Audio Transcript:

Welcome to Missions on Point, the Propempo perspective on Church and Missions. Thanks for listening to episode 93 of Missions on Point. This is number six in a 14-part series on church-based missionary training. This one will deal with the steps of the book from Here to There. Here to There was a book created for the cross conference and people who are potential missionary candidates. It's a brief and practical primer on how to get to the field from that original feeling that God may be calling me to missions. So we're going to walk through the book. The book is available at and you can get it in paperback form or PDF. You can also get it on In the Amazon search field< type in Here to There Propempo and it'll pull it up right away. You can buy it in paperback, used book or a Kindle version.

For our purposes in this series, it is a very practical overview of how to look at the steps that a candidate has to take toward getting to the field. It's not descriptive of the amount of time involved because the time involved could easily be years, but it is very descriptive and has helpful resources in it in each chapter for the steps that a candidate might take. Another hidden feature is the ecclesiology of the whole process. If you've been listening to Missions on Point, you know that we feel that biblically, the local church is the central agent of God's work in the world, and it's through the local church that missionaries are developed and sent and shepherded in order to plant and grow healthy, indigenous, biblical churches in the place or people group to which those missionaries go.

I do hope you'll buy the book. For the sake of this series, it does provide a really good and helpful framework for us to walk through what the missionary candidate goes through, and hopefully, along with the partnership and assistance of their local sending church. The prologue or introduction to Here to There sites a simple statistic that says only about 15% of those who claim that they feel God is calling them to be a missionary actually make it to the field. There are a lot of circumstances and personal concerns that arise between the time of their original calling, subjectively, and then objectively, what happens in life and things that deter them or distract them or remove them from qualification to go to the field.

I think it's important that candidates know that right up front, it's okay to pursue going to the mission field as a missionary. It's also okay to not make it all the way through the process. God has his purposes in growing us in godliness and in walking with him by faith, regardless of which vocation we end up pursuing. It's also an added incentive to say, "Hey, I want to be one of those 15%." The first chapter is Get Talking, and what that means is we really think it's a good idea for the missionary candidate to begin to share with their friends, their church leaders, others who have spiritual impact in their life, that they have this sense that God wants them to pursue missions.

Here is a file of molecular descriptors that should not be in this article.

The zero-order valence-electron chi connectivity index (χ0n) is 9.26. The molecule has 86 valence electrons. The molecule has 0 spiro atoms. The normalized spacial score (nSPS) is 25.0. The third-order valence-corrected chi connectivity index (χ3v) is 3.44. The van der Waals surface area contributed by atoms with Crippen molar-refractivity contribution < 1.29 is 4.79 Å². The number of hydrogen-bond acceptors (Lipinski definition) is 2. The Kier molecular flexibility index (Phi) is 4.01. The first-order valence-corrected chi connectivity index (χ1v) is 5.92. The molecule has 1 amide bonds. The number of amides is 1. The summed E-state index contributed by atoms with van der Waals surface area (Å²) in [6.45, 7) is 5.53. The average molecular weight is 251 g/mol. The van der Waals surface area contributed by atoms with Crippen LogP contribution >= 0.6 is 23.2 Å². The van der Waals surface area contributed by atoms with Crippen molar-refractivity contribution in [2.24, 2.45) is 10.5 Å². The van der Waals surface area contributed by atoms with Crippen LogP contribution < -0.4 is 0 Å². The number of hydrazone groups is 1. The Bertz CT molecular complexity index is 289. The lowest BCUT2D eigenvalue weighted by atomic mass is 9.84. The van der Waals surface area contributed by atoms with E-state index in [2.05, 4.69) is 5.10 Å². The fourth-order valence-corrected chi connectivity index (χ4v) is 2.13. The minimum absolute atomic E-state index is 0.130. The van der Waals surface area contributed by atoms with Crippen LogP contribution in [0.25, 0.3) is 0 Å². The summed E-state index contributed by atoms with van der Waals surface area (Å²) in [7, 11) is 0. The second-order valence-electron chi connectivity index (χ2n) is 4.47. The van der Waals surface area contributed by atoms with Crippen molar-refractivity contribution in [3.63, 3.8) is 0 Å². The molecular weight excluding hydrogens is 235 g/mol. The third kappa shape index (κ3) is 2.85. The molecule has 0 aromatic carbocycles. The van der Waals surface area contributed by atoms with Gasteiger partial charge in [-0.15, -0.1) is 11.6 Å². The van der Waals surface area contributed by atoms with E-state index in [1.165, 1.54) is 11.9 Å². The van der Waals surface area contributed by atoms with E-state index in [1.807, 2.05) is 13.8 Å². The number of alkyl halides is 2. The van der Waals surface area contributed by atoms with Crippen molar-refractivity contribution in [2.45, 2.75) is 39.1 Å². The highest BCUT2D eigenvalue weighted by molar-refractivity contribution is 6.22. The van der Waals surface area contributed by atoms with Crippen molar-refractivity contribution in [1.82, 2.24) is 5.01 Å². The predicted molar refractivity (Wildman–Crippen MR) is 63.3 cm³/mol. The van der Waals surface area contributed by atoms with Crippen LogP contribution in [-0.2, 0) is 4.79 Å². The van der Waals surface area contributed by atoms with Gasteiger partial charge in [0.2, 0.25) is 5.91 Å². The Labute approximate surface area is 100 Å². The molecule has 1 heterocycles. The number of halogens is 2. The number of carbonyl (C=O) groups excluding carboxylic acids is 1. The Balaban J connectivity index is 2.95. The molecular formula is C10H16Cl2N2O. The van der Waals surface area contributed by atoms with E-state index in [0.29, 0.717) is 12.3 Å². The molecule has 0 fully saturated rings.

It's a good thing. However, in days of saturation of social media, it is not a good idea to put that on social media. The reason is that social media content tends to stay there almost forever. If you're going to an unreached people group or a high security kind of place or country, that content is searchable, connected with your name or online identity. Those countries or places may use that against you and prevent you from even entering in. So it's not wise to broadcast your missionary call beyond the circle of friends that are very interested and that you trust. The second chapter is Get a Strong Foundation, and it basically says, "Let your church leaders know that you want to be sent over there." They need to know right away. They need to partner with you to come alongside you, to mentor and disciple you, to train and equip you, and to guide you through the key decision points of getting to the field.

The third chapter is Get Experience. Everyone, no matter what your job is, you need to sharpen your skills for the field that you're going to and the particular work or ministry that you're going to, through practical experience. Don't wait till you arrive on the field to get that experience. Get practical ministry skills and spiritual godliness skills here while you're in the States in a nice, warm, friendly environment. The next chapter is Get Connected, and this is a key decision point of selecting a mission agency that will partner with you in the process, and your church can help you make the best decision regarding what kind of agency best fits their particular tradition, their doctrine, their interests, their strategic focus and your skills, and what part of the world that would be in. Different missions may have different levels of competency and experience in those particular fields or even language groups or types of ministry.